The following is a re-print of a past column by former Advertiser columnist Stephen Thorning, who passed away on Feb. 23, 2015.
Some text has been updated to reflect changes since the original publication and any images used may not be the same as those that accompanied the original publication.
Recent columns have looked at aspects of the early days of local government, culminating in the formation of the County of Wellington in 1854.
By that date, settlement had been underway for several years in most of the county. Peel and Maryborough had seen a great rush of newcomers during the previous five years, and the last of the new townships, Minto, was about to be opened.
Growth had been rapid during the 1840s, but especially so after 1847. Townships in the southern part of Wellington soon had all the farms taken up, and the newer townships in the north experienced a land rush. Specific data is incomplete, but the 1851 census serves as a convenient benchmark.
In 1840, Wellington contained roughly 7,000 people. Eleven years later, the census revealed 26,800 residents, with the densest populations in Guelph, Puslinch and Erin Townships. The acreage under cultivation quadrupled during the same period.
Some of the new settlers were people of means, but most had to struggle to clear their land and plant crops, usually under the burden of heavy debts for initial living expenses, tools and seed. Settlers without mortgages on their land, or outstanding payments to the Crown Lands Department or to large landholders, were few. For commercial agriculture to be successful and profitable, farmers needed good roads to get their produce to market. The price of wheat and other commodities was established in the large markets at Toronto and Hamilton. Transportation costs from backwoods farms in Wellington had to be shouldered by the farmers who grew the crops.
The town of Guelph had, by the mid 1840s, established itself as the market town for Wellington, and it prospered as settlement increased. Guelph passed the 1,500 mark in population in 1847, and by then had four flour mills. That aided farmers somewhat in providing added value to exports from Wellington.
But even so, prices were still determined by the large provincial markets and transportation costs consumed a great deal of the price of Wellington’s produce.
Everyone agreed that improved roads were a necessity. The difficulty lay in finding someone ready to bankroll road building projects. Local taxes, though meagre by later standards, were as high as most settlers could bear, due to the general shortage of cash money. As well, provincial law placed an upper limit on the taxes that could be imposed on land, a measure put through to ease the burden on large landholders and speculators. The provincial government, funded largely by duties on imports, did not have the means to provide funds for all the necessary road projects across the province.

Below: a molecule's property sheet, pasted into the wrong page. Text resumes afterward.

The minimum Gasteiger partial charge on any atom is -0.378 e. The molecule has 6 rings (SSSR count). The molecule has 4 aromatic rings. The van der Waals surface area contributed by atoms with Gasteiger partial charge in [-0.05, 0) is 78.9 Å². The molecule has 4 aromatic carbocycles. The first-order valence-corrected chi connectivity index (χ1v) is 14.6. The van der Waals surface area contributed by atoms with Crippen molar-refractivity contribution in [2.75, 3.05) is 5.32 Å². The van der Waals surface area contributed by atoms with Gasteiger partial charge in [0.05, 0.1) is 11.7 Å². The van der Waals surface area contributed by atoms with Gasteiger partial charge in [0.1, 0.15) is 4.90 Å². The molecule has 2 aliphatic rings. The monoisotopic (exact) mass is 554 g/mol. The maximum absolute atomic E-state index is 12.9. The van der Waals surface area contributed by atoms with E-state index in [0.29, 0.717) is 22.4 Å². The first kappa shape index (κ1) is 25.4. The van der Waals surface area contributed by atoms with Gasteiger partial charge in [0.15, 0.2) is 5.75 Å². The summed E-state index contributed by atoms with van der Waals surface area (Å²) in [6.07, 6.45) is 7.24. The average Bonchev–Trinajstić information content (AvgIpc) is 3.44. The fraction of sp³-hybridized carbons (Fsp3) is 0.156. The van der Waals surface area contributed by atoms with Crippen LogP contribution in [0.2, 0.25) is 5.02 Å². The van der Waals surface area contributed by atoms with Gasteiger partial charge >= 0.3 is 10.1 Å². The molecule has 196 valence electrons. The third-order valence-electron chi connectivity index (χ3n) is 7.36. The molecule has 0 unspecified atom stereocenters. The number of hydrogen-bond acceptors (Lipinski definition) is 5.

As early as 1838, there had been a plan to improve the route between Dundas and Guelph, spearheaded by Henry Strange and Thomas Saunders of the latter place. Voluntary subscriptions provided the money for a survey and engineering estimates, which worked out to about $5,000 per mile, an enormous sum for that period. That project never proceeded. Henry Strange died suddenly, and the economic depression of the late 1830s deterred anyone else from taking it up.
Meanwhile, Absolom Shade and James Crooks, both members of the legislature, managed to secure provincial funding for the road from Dundas to Galt (that route eventually became Highway 8). As a consequence, some of Wellington’s produce began to go to Waterloo County, and Guelph, lacking a direct route to Dundas and Hamilton, became subsidiary to Galt.
A further threat to Guelph came in 1846, when some Oakville businessmen proposed a private company to build a toll road from Oakville to Owen Sound by way of Fergus, bypassing Guelph entirely.
Good transportation routes on either side of Guelph would draw most of the business elsewhere. Fearing for their business interests, a group of Guelph’s nabobs got together in October 1846 to form a company to build a direct road to Dundas. Among them was A.D. Fordyce, warden of the District of Wellington. Several other district councillors sat on the provisional board of directors.